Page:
Some exemplary unpleasant facts are these: that life is short and almost always ends messily; that if you live in the actual world you can't have your own way; that if you do get what you want, it turns out to be not the thing you wanted; that no one thinks as well of you as you do yourself; and that one or two generations from now you will be forgotten entirely and that the world will go on as if you had never existed. Another is that to survive and prosper in this world you have to do so at someone else's expense or do and undergo things it's not pleasant to face: like, for example, purchasing your life at the cost of innocents murdered in the aerial bombing of Europe and the final bombings of Hiroshima and Nagasaki. And not just the bombings. It's also an unpleasant fact that you are alive and well because you or your representatives killed someone with bullets, shells, bayonets, or knives, if not in Germany, Italy, or Japan, then Korea or Vietnam. You have connived at murder, and you thrive on it, and that fact is too unpleasant to face except rarely.
Paul Fussell, Thank God for the Atom Bomb

We cherish our friends not for their ability to amuse us, but for ours to amuse them.
Evelyn Waugh

Time misspent in youth is sometimes all the freedom one ever has.
Anita Brookner, A Misalliance

Freedom isn't speaking your mind freely. Freedom is having the money to go to Mexico.
Nell Zink, Mislaid

What is the most beautiful in virile men is something feminine; what is most beautiful in feminine women is something masculine.
Susan Sontag

Somebody put it on the Internet and it went bacterial.
Donald Hall, A Carnival of Losses

When people call you intelligent it is almost always because they agree with you. Otherwise they call you arrogant.
Nassim Nicholas Taleb

My chest bumps like a dryer with shoes in it.
David Foster Wallace, Infinite Jest

You can't do anything about the length of your life, but you can do something about its width and depth.
H. L. Mencken, attributed

We're all just walking each other home.
Baba Ram Dass

the arc of a love affair

A while back I started playing with timelines - I wanted to be better able to see the footsteps of my life so far.

That's one thing about life: it's easy to forget how much of it many of us our blessed with. Days rush by, weeks drags, and years can fly past - but there's a lot in there if you pay attention. That's good news if you're living a life (as long as you're having a reasonable time of it!) but bad news if you're trying to make an information-rich detailed graphical representation of it.

In making my main timeline, full of photos of places and people that I've loved, I experimented with different visual displays. This weekend I put together one more form: the rainbow-like arch:
click for full size

As usual with the experiments, I condensed things to where I've lived, jobs I've had, and people I've had some kind of romantic connection with.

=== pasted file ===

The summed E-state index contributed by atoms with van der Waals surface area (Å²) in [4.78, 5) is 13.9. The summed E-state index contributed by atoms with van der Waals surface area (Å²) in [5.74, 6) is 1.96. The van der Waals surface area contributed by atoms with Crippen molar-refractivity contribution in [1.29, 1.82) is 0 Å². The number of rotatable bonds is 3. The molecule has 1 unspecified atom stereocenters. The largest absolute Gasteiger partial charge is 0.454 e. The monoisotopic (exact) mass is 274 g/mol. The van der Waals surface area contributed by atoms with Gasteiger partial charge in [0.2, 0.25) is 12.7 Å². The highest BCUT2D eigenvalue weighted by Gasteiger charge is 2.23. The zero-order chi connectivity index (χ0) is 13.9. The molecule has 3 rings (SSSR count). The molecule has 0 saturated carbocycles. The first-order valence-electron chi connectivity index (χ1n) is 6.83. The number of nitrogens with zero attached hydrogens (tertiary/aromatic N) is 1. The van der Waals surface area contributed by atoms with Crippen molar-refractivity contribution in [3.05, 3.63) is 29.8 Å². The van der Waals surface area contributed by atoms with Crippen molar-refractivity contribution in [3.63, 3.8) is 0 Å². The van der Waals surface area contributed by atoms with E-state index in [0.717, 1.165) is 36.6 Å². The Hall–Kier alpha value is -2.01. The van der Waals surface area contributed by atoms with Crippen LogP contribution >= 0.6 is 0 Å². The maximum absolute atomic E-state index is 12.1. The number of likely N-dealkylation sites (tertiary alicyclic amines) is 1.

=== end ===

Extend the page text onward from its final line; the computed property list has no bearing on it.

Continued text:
Using a divided arch was interesting - it's more bounded than a simple linear timeline, and the curve gives a bit more room to cram stuff in, making better use of the plane.

Although Tufte famously warns against pie charts, I think this display does invite comparisons of ranges, without too much distortion.

(Also, I was thinking a bit about Jastrow illusion where two identical thick curved rails appear vastly different in size depending on how they're nested.)

November 30, 2020

Beautiful episode of Poetry Unbound on Dilruba Ahmed's poem "Phase One" - a meditation on self-forgiveness.

Bringing it to me (which is something I do a bit too often, but I forgive myself for :-D After all I'm the only person I have first hand knowledge of):

My first thought was, maybe I'm better than average at self-forgiveness, and forgiveness in general (Sometimes it makes juggling friendships tough when some of my friends are NOT so forgiving/tolerant of other of my friends... but of course, I'm not in a place to judge my friends for being judgey.)

I was molded with a sense of "judge not lest ye be judged" - or maybe more accurately, I have a kind of deep empathy for those terrible "Only God Can Judge Me" tattoos. I have a deep sense of an objectively True, God's Eye View of things, even as I live with intense skepticism about the form of God that resides there. So I don't point out the specks in my brother's eye even as I am happy to gloss over any lumber in my own.

But... maybe a lack of self-forgiveness is what drives my steadfastness. For example, I enjoy my time playing tuba in bands... but I always show up even when I really don't feel like it, or push off some other demands, because I couldn't quite forgive myself for being unreliable. Or, more accurately, because I think the objective truth might not forgive me, and I struggle mightily to be a conduit of that.

Of course a more mature view might point out that I'm doing all kinds of curation of what is judgement-worthy all the time. Subjectivity is the sea we all swim in... still, I find it an important act of empathy to keep thinking there's an island of Objectivity we can get to, and that other people might be sighting land in a way I can't.
she had curves in all the right places, and all the left places, also, and in places forgotten by time, and in places known only by dwarven scholars